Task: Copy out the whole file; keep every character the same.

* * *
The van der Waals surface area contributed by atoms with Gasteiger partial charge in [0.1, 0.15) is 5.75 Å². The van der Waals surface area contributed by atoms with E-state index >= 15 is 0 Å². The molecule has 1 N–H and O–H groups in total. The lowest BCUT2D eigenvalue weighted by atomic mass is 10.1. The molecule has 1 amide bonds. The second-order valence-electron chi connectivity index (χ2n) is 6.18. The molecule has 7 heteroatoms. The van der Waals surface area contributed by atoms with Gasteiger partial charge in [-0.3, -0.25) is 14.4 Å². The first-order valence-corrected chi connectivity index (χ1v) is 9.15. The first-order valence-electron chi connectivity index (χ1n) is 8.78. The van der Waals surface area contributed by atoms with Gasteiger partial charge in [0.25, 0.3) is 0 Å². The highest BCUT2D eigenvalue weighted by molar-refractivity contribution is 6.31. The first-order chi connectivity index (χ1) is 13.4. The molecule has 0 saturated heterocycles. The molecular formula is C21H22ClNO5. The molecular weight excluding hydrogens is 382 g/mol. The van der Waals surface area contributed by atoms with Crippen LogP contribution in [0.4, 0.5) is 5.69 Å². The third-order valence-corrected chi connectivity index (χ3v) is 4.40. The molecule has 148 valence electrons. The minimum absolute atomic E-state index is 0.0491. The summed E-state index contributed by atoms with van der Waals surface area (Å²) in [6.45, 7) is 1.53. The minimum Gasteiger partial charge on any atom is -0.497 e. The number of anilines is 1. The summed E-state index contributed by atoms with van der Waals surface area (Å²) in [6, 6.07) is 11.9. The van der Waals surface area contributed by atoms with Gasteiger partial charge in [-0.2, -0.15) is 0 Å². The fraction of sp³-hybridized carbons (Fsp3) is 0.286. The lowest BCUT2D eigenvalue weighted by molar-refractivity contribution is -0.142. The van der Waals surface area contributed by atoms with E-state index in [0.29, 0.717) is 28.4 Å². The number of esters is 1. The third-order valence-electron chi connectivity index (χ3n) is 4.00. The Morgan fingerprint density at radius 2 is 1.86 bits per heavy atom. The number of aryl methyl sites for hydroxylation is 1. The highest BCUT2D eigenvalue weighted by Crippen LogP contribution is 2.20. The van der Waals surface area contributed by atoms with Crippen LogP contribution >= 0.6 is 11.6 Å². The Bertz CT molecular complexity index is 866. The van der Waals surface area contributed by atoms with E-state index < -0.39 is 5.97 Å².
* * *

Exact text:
The van der Waals surface area contributed by atoms with Gasteiger partial charge in [0.1, 0.15) is 5.75 Å². The van der Waals surface area contributed by atoms with E-state index >= 15 is 0 Å². The molecule has 1 N–H and O–H groups in total. The lowest BCUT2D eigenvalue weighted by atomic mass is 10.1. The molecule has 1 amide bonds. The second-order valence-electron chi connectivity index (χ2n) is 6.18. The molecule has 7 heteroatoms. The van der Waals surface area contributed by atoms with Gasteiger partial charge in [-0.3, -0.25) is 14.4 Å². The first-order valence-corrected chi connectivity index (χ1v) is 9.15. The first-order valence-electron chi connectivity index (χ1n) is 8.78. The van der Waals surface area contributed by atoms with Gasteiger partial charge in [0.25, 0.3) is 0 Å². The highest BCUT2D eigenvalue weighted by molar-refractivity contribution is 6.31. The first-order chi connectivity index (χ1) is 13.4. The molecule has 0 saturated heterocycles. The molecular formula is C21H22ClNO5. The molecular weight excluding hydrogens is 382 g/mol. The van der Waals surface area contributed by atoms with Crippen LogP contribution in [0.4, 0.5) is 5.69 Å². The third-order valence-corrected chi connectivity index (χ3v) is 4.40. The molecule has 148 valence electrons. The minimum absolute atomic E-state index is 0.0491. The summed E-state index contributed by atoms with van der Waals surface area (Å²) in [6.45, 7) is 1.53. The minimum Gasteiger partial charge on any atom is -0.497 e. The number of anilines is 1. The summed E-state index contributed by atoms with van der Waals surface area (Å²) in [6, 6.07) is 11.9. The van der Waals surface area contributed by atoms with Gasteiger partial charge in [-0.2, -0.15) is 0 Å². The fraction of sp³-hybridized carbons (Fsp3) is 0.286. The lowest BCUT2D eigenvalue weighted by molar-refractivity contribution is -0.142. The van der Waals surface area contributed by atoms with E-state index in [0.29, 0.717) is 28.4 Å². The number of esters is 1. The third-order valence-electron chi connectivity index (χ3n) is 4.00. The Morgan fingerprint density at radius 2 is 1.86 bits per heavy atom. The number of aryl methyl sites for hydroxylation is 1. The highest BCUT2D eigenvalue weighted by Crippen LogP contribution is 2.20. The van der Waals surface area contributed by atoms with Crippen LogP contribution >= 0.6 is 11.6 Å². The Bertz CT molecular complexity index is 866. The van der Waals surface area contributed by atoms with E-state index < -0.39 is 5.97 Å².